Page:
What You Need to Know About Bankruptcy
What Is Bankruptcy?
Bankruptcy is a legal proceeding in which a person who cannot pay his or her bills can get a fresh financial start. Filing for bankruptcy immediately stops all of your creditors from seeking to collect debts from you, at least until your debts are sorted out according to the law.
What Can Bankruptcy Do for You?
Bankruptcy may make it possible for you to:
- Eliminate your obligation to pay most or all of your debts. This is called a ``discharge'' of debts. It is designed to give you a fresh financial start.
- Stop foreclosure on your house or mobile home and allow you an opportunity to catch up on missed payments. Bankruptcy does not, however, automatically eliminate mortgages and other liens on your property without payment.
- Prevent repossession of a car or other property, or force the creditor to return property even after it has been repossessed.
- Stop wage garnishment, debt collection harassment, and similar creditor actions to collect a debt.
- Restore or prevent termination of utility service.
- Allow you to challenge the claims of creditors who have committed fraud or who are otherwise trying to collect more than you really owe.
What Bankruptcy Cannot Do?
Bankruptcy cannot cure every financial problem, nor is it the right procedure for every individual in financial distress. In bankruptcy, it is usually not possible to:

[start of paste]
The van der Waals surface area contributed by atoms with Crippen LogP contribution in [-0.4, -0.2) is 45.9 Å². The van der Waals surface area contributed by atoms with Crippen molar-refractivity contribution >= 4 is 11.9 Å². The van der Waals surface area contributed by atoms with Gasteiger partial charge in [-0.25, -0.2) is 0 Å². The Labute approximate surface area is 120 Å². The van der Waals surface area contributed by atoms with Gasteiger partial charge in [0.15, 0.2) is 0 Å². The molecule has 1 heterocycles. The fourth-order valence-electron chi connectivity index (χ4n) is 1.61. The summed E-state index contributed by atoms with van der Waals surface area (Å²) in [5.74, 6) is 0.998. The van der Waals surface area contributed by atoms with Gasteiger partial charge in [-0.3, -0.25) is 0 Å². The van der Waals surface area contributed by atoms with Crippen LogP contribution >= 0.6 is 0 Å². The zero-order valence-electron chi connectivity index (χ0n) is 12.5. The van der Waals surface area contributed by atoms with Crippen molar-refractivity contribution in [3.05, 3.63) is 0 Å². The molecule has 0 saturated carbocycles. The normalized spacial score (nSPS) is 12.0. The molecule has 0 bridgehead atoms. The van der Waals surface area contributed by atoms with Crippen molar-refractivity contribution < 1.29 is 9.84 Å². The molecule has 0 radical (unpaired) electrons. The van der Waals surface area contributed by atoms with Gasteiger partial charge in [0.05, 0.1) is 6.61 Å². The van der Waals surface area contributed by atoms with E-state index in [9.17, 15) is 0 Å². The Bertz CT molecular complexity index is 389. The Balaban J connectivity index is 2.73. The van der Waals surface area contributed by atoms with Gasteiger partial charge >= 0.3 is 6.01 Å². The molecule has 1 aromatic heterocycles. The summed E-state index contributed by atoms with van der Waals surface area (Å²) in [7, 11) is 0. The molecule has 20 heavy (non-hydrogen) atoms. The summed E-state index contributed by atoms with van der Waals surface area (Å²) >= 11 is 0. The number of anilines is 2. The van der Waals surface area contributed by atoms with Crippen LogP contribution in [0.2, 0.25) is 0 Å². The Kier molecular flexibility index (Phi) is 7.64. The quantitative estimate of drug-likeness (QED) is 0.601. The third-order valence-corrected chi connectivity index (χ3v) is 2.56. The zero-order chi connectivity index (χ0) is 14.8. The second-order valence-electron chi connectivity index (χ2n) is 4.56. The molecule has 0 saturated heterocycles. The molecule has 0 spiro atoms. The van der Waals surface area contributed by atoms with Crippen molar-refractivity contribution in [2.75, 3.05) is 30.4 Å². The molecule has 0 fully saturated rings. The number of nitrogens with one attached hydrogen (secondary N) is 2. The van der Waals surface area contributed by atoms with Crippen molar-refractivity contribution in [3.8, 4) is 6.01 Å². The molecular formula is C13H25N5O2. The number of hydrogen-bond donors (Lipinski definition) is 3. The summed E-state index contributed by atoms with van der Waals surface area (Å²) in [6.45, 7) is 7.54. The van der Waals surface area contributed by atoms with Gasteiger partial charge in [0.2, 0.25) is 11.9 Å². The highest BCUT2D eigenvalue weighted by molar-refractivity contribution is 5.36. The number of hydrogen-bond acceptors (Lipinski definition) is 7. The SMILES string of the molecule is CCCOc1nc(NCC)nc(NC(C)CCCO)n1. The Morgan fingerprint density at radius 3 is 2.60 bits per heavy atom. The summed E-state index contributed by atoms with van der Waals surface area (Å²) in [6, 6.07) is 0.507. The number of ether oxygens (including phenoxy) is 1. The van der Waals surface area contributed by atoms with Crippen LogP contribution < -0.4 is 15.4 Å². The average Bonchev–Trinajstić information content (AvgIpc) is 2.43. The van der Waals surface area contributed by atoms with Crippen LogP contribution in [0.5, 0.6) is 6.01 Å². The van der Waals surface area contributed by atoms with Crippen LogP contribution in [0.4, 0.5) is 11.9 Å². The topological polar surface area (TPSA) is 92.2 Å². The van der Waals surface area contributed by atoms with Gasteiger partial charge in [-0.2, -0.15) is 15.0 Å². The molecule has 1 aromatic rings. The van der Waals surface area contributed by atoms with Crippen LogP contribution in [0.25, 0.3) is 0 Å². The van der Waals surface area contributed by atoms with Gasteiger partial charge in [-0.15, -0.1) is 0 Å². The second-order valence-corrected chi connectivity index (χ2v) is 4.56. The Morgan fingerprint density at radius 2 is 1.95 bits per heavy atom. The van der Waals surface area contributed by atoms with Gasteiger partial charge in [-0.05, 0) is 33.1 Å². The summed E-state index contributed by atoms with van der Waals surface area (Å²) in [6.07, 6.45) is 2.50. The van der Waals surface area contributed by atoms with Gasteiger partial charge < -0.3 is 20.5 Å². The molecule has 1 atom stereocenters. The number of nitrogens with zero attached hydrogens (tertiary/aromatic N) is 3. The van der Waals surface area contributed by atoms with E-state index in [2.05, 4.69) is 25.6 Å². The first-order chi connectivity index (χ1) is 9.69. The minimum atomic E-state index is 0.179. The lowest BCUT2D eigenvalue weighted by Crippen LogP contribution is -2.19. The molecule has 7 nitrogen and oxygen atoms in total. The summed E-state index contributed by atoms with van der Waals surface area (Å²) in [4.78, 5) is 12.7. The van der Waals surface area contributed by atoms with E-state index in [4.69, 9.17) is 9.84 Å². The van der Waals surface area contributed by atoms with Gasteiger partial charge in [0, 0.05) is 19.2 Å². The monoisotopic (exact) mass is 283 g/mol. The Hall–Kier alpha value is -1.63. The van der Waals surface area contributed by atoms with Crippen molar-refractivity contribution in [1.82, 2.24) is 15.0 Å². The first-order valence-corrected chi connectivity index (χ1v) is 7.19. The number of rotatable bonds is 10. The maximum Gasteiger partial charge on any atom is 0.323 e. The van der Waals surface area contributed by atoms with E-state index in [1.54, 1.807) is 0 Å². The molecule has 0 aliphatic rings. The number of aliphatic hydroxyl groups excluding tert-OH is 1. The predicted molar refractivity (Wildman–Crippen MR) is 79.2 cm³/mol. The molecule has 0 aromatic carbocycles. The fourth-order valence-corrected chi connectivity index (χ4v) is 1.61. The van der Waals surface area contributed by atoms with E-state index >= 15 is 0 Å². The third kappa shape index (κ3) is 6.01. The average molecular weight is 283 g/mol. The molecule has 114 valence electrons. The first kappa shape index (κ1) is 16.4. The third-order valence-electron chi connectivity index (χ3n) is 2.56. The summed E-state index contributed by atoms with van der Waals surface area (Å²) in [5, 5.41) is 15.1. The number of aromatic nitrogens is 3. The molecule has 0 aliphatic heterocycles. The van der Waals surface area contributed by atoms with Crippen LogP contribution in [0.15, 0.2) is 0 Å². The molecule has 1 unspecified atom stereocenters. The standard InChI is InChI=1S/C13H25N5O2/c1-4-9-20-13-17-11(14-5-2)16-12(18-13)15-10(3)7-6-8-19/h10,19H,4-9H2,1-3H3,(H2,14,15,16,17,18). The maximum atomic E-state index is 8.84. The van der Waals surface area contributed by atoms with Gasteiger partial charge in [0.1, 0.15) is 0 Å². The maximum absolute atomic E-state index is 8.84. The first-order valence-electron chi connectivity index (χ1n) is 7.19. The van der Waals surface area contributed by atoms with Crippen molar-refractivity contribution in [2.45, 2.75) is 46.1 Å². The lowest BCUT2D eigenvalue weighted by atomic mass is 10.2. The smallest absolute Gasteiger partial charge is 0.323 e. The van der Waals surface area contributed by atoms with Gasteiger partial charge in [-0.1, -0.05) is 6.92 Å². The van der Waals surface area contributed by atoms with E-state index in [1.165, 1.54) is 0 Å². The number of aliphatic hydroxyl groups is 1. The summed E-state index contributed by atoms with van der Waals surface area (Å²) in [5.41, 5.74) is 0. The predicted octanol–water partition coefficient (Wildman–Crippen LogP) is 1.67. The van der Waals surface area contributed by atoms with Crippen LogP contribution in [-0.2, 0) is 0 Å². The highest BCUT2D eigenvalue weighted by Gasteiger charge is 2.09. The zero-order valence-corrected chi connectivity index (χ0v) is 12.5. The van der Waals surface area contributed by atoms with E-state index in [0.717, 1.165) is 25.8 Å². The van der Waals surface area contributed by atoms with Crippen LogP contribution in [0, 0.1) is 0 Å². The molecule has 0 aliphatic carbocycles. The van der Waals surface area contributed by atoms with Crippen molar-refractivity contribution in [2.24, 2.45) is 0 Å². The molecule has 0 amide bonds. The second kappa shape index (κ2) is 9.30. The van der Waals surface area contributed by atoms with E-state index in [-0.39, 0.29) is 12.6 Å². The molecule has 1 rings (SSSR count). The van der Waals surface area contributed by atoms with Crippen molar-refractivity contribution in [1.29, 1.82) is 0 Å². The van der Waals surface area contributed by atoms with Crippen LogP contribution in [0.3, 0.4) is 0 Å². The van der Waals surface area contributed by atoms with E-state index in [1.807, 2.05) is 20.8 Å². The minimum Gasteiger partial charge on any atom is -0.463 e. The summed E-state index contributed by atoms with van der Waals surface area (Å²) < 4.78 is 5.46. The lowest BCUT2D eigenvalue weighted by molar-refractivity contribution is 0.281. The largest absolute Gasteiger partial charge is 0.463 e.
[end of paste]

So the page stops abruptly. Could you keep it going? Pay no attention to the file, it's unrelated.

- Eliminate certain rights of “secured'' creditors. Common examples of these types of creditors are car loan and home mortgage providers. But bankruptcy can force secured creditors to take payments over time in the bankruptcy process and bankruptcy can eliminate your obligation to pay any additional money if your property is taken. Nevertheless, you generally cannot keep the collateral (ex. car or home) unless you continue to pay the debt.
- Discharge certain types of debts, such as child and spousal support, certain other debts related to divorce, most student loans, court restitution orders, criminal fines, and some taxes.
- Protect cosigners on your debts. When a relative or friend has co-signed a loan and the consumer discharges the loan in bankruptcy, the cosigner may still have to repay all or part of the loan.
- Bankruptcy does not allow you to discharge debts that arise after bankruptcy is filed.
What is Exempt Property?
Exempt property is property that the court allows you to keep after filing for bankruptcy. Exempt property will not be sold to pay-off creditors. Examples of exempt property include:
- $132,900 in home equity
- $3,675 in equity in a car,
- $450 in cash,
- $1,550 in jewelry,
- $2,325 in tools of your trade,
- $12,250 in household goods, and
- $1,225 of additional equity (wild card)
Can I Own Anything After Bankruptcy?
Yes! Many people believe they cannot own anything for a period of time after filing for bankruptcy; this is not true. You can keep your exempt property and anything you obtain after the bankruptcy is filed. However, if you receive an inheritance, a property settlement, or life insurance benefits within 180 days after filing for bankruptcy, that money or property may have to be paid to your creditors if the property or money is not exempt.
Will Bankruptcy Affect My Credit?
There is no clear answer to this question. Unfortunately, bankruptcy will remain in your credit history for ten years. However, different creditors have different policies regarding bankruptcy. You may experience no difficulty in obtaining new credit.
This handout is meant to give you general information and not specific legal advice.
Prepared by Community Legal Aid Services, Inc. Info updated April 2012. CE-01-BR007-CLAS